Referring to what the World Bank describes as ‘silent corruption’, President Mahama said it was the corruption of the silent nature that was more serious in Africa today.
‘Silent corruption’ is the type that does not necessarily involve any direct acceptance of bribes.
In a speech read on his behalf by the Trade and Industry minister, Mr Haruna Iddrisu, at the opening of the ACOA, President Mahama said it was because of ‘silent corruption’ that the continent was saddled with the poor execution of public sector projects with poor or inadequate inputs and supply of fake or substandard goods, especially drugs and equipment, to public sector organizations.
The two-day conference, on the theme, “Africa’s economic growth, accountability and democracy”, is being attended by more than 1,000 registered participants from 39 African countries and 34 Pan-African Federation of Accountants (PAFA) member bodies.
It is being hosted by the Institute of Chartered Accountants, Ghana (ICAG) and partly sponsored by the Graphic Business, the financial newspaper of the Graphic Communications Group Limited.
President Mahama called for strict adherence to the democratic tenets of the rule of law as Africa sought to check public sector corruption.
He said that could be achieved by bringing any person, including top government officials, to book without fear or favour.
He indicated that “Ghana’s Right to Information Bill will be passed sooner than later”.
President Mahama asked African governments to hinge their economic growth on the pursuit of democracy and accountability.
“While economic growth is a desirable goal of every governance, it is economic growth with equitable distribution of income, achieved under the conditions of democracy and accountability, that is more desirable to the people and it is that economic growth objective that is recommended for African countries to pursue.
“Freedom of speech and freedom of the press, which are guaranteed in the constitutions of democratic states, help expose most of the negative practices that inhibit growth, including corruption and nepotism,” he said.
President Mahama, however, pointed out that the pursuit of economic growth under the conditions of democracy and accountability was highly challenging rather than rosy.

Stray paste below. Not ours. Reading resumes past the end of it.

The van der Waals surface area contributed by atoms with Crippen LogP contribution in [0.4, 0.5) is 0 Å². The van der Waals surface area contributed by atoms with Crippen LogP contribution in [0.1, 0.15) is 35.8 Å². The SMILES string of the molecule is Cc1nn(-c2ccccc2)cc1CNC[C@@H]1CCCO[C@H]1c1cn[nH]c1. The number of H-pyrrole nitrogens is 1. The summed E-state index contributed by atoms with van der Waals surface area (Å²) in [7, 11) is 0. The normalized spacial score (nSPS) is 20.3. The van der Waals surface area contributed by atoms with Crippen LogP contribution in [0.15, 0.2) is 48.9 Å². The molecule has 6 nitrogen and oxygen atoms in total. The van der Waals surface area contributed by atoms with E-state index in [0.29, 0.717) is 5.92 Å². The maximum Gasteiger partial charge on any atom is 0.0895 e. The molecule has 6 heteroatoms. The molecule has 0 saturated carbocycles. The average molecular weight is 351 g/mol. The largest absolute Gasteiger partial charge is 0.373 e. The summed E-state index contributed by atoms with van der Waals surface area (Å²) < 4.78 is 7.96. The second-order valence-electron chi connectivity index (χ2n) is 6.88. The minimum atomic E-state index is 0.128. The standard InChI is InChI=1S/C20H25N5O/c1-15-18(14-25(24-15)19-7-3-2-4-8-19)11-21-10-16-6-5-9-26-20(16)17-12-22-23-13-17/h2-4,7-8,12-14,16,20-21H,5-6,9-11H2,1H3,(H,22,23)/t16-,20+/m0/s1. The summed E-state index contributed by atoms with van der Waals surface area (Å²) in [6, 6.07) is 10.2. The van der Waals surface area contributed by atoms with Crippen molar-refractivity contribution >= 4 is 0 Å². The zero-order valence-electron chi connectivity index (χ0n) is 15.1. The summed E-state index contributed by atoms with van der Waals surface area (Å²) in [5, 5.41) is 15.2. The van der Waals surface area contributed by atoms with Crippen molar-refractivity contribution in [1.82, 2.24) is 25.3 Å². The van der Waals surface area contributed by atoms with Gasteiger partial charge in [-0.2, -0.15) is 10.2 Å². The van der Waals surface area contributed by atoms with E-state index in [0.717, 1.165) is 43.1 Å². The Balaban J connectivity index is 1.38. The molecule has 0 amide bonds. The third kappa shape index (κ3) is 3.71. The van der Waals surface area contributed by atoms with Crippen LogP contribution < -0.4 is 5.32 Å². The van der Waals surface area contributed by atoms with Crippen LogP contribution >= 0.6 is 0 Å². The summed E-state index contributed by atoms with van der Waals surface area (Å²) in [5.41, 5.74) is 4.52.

“For example, democracy that recognises the existence of trade unions and professional associations can be a fertile ground for industrial unrest, which adversely affects labour supply production and hence economic growth,” he said.
He recalled that in recent times African countries such as Nigeria, South Africa and Ghana had had their fair share of workers’ strikes, saying, “In fact, Ghana is not yet fully out of the strikes by some professional bodies in the educational and health sectors.”
President Mahama conceded that occasional industrial action was a price to pay for adopting democratic systems of governance which were vital for peace, security, stability and human development.
“However, public sector workers, including professionals, need to pursue their demands through lawful and constitutional means in the spirit of democracy,” he advised.
He expressed the hope that the conference would come up with solutions to address the way the issues of democracy and accountability would impact on the growth of the economies on the continent.
The President of the PAFA, Major-General Sebastian Owuama (retd), said members of PAFA had to play a role in the development of the continent by helping to reduce poverty and create wealth.
“It is an open secret that matters of accountability and democracy are responsible for the main challenges this continent is facing today,” he said, and expressed the hope that the delegates would engage in frank and “robust deliberations throughout the congress”.
“I trust that by the end of the congress the delegates will be inspired to go and make a difference not only in their countries but also on the continent,” he said.
Story: Charles Benoni Okine